- What is the difference between two curves for a > 0 and a < 0?
- What does changing the "b" coefficient do to the curve?
- What does changing the "c" coefficient do to the curve?
- If "a" approaches zero, what happens to the curve?
The table below provides several examples using interactive Excel spreadsheets in three disciplines. Second-semester general chemistry students use the Beer's Law Simulator after a laboratory where they have collected data to derive Beer's Law. The simulator allows them to develop a through understanding of variables that influence a Beer's Law measurement, a very powerful analytical tool in chemistry and biology. Understanding when the model may breakdown and not hold true is an important aspect to consider also. Assessment questions on possible errors during colorimetric analysis are now easy to compose and use.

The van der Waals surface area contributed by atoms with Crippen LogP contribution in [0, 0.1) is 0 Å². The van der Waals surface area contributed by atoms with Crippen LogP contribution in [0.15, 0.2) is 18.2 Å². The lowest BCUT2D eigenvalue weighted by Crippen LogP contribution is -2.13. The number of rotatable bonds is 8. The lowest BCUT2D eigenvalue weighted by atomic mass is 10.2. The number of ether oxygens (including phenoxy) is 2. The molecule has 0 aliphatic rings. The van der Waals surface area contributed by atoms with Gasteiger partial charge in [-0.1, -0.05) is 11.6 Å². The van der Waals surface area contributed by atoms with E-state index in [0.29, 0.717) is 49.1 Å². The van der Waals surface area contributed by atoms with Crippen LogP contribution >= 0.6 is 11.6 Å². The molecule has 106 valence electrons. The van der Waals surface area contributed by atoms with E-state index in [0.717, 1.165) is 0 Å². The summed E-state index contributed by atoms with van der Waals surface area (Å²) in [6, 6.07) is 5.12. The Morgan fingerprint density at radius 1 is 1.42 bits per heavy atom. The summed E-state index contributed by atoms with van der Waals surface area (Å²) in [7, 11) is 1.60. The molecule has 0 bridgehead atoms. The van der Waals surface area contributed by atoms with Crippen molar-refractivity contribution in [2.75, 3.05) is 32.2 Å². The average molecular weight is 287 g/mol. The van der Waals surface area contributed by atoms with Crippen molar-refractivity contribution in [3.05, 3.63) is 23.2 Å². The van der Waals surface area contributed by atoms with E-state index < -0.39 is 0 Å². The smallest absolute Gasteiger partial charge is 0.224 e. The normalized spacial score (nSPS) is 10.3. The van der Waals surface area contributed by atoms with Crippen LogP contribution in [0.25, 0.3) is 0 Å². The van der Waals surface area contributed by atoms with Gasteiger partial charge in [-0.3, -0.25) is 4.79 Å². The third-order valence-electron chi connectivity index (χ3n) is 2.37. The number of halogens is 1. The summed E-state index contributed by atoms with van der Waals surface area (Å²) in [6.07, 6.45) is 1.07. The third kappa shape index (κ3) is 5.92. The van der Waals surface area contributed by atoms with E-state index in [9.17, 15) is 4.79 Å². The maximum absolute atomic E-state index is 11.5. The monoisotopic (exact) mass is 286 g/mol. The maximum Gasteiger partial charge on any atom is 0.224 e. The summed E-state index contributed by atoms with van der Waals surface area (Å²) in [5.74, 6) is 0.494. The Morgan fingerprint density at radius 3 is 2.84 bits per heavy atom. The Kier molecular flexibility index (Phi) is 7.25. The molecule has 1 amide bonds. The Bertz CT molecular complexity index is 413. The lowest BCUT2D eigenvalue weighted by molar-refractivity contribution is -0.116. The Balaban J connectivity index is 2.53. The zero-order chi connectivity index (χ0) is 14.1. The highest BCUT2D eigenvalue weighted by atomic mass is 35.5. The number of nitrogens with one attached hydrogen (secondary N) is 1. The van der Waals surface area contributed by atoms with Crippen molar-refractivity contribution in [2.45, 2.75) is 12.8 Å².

Adding "Bells and Whistles" to the Simulation
Excel has the ability to add more interactivity. Two very useful items for adjusting variables are the scroll bar and spinner, which are available from the forms toolbar, not the ones from the control toolbar (Bradley, 2002). The scroll bar and spinner, which can be linked to a cell, allow values to be changed by clicking and, on the scroll bar, dragging. They have some limitations, such as only positive values and whole numbers can be entered; however, this can be overcome by writing formulas (see Excel tutorial steps 6-7).
The comment box, which can be added to any cell, is a great way to add hints or short explanations of calculations or data. Just right click on any cell, and select Insert Comment. A cell with a comment box is recognized by a little red triangle in the upper right corner (see Excel tutorial step 6). When the cursor is placed on this cell or you mouse over, the comment box appears.